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‘I Guess That’s Why They Call it the Blues’: Beckham lands with Browns following ‘Giant’ trade

Brook Ward | Flickr

On Feb. 27, New York Giants general manager David Gettleman told the media during the NFL Combine, “We didn’t sign Odell to trade him. That’s all I need to say about that.”

Less than two weeks later, Odell Beckham Jr. was traded away to the Cleveland Browns for a first-round pick, a third-round pick and safety Jabrill Peppers.

It’s impossible to know what changed so drastically over the course of those 13 days, but Gettleman obviously altered course pretty quickly.

Perhaps he always had the intention of trading away the team’s best player and lied to the media to tamper down speculation.

Regardless, the move has been made, and it would appear that Big Blue isn’t much better off at all for having done so.

It’s clear now more than ever that the Giants are in rebuild mode. They had already rid themselves of their two best players on defense earlier this month by purging safety Landon Collins and defensive end Olivier Vernon.

Now the franchise has voluntarily decided to fork over one of the biggest stars in all of sports for a couple of draft picks and a safety who isn’t nearly as talented as the one they just released.

The trade makes little to no sense on paper, especially when considering that the Giants paid Beckham a $20 million signing bonus not too long ago and will have to pay the receiver $16 million in dead money this year to watch him catch touchdowns for the Browns.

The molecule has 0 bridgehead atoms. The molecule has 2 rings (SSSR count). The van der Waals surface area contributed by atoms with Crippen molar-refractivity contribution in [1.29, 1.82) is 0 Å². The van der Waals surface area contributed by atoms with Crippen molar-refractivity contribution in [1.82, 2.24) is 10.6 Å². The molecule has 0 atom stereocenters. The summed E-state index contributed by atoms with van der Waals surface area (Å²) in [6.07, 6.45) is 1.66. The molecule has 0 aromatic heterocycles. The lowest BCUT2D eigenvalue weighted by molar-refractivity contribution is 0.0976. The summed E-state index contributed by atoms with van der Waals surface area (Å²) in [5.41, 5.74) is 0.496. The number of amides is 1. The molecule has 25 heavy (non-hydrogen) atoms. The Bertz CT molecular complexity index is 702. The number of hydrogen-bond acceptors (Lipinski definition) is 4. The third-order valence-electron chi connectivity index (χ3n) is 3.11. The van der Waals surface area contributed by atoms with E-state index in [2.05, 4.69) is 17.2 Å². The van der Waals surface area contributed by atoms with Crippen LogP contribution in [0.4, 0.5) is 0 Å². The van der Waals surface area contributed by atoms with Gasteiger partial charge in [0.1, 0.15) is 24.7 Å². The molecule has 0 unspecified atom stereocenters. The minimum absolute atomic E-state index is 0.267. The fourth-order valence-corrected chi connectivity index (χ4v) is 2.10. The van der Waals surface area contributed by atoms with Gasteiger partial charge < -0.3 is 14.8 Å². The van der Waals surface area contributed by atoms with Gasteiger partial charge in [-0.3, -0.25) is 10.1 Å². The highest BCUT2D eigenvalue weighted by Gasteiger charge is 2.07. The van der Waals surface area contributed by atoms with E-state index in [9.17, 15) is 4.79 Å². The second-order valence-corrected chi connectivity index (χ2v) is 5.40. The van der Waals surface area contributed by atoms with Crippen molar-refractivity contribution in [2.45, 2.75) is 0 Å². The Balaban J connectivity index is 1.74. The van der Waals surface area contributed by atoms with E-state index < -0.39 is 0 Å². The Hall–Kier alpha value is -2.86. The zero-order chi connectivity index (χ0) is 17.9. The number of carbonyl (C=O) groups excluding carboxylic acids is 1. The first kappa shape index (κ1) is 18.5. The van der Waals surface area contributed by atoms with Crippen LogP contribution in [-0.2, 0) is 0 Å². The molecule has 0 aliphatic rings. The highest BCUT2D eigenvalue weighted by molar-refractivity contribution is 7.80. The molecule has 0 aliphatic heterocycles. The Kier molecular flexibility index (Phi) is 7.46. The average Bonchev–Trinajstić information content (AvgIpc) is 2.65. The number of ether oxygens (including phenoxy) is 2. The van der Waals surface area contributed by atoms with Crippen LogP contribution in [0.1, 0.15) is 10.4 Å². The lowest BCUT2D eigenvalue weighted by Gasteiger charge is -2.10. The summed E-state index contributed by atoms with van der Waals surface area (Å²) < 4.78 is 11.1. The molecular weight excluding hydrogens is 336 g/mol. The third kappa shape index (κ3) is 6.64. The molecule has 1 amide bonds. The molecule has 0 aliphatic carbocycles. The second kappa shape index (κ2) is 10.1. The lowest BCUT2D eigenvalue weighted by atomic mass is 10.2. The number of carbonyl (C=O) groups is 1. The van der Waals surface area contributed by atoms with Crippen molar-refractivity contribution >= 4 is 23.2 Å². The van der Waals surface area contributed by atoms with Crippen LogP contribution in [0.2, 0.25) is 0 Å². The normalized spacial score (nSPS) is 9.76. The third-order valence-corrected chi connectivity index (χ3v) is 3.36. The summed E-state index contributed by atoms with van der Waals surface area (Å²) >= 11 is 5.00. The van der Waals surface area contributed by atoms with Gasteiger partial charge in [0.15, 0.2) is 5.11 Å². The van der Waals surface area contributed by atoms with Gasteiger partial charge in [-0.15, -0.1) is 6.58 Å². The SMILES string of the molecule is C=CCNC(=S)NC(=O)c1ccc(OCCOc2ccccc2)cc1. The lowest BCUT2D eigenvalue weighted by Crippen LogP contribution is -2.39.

By trying to propel their rebuild forward, they may have just set it back several more years. Choosing to give away the face of the franchise and a presumed future Hall of Famer is a move that most people wouldn’t even attempt in Madden, let alone in real life.

The team may have gotten back draft picks, but even getting those pales in comparison to what they should have received. To put things in perspective, the Jets received two first-round draft picks for Keyshawn Johnson in 2000.

Few would argue that Johnson is better than Beckham, meaning that the Giants were absolutely fleeced by the Browns. They should have gotten much more for Beckham than the Jets received for Johnson, not much less.

The outrage fans are expressing in the wake of this trade has been a long time coming. This is an organization that thought it could win at the start of last season.

That’s why they signed Nate Solder to a lucrative deal, drafted Saquon Barkley instead of a quarterback and gave Beckham a huge extension.

Instead, they only won five games and are now giving up on all of their talented players except Barkley, who surely can’t lead this team to a winning record by himself.

The indecision to decide what they want to be has cost the Giants time and again. Their refusal to commit to rebuilding has thus set back their inevitable rebuild several years.

This is perhaps best illustrated by the fact that they refused to trade away star safety Collins last year and then basically let him walk in free agency a couple of weeks ago without getting anything in return.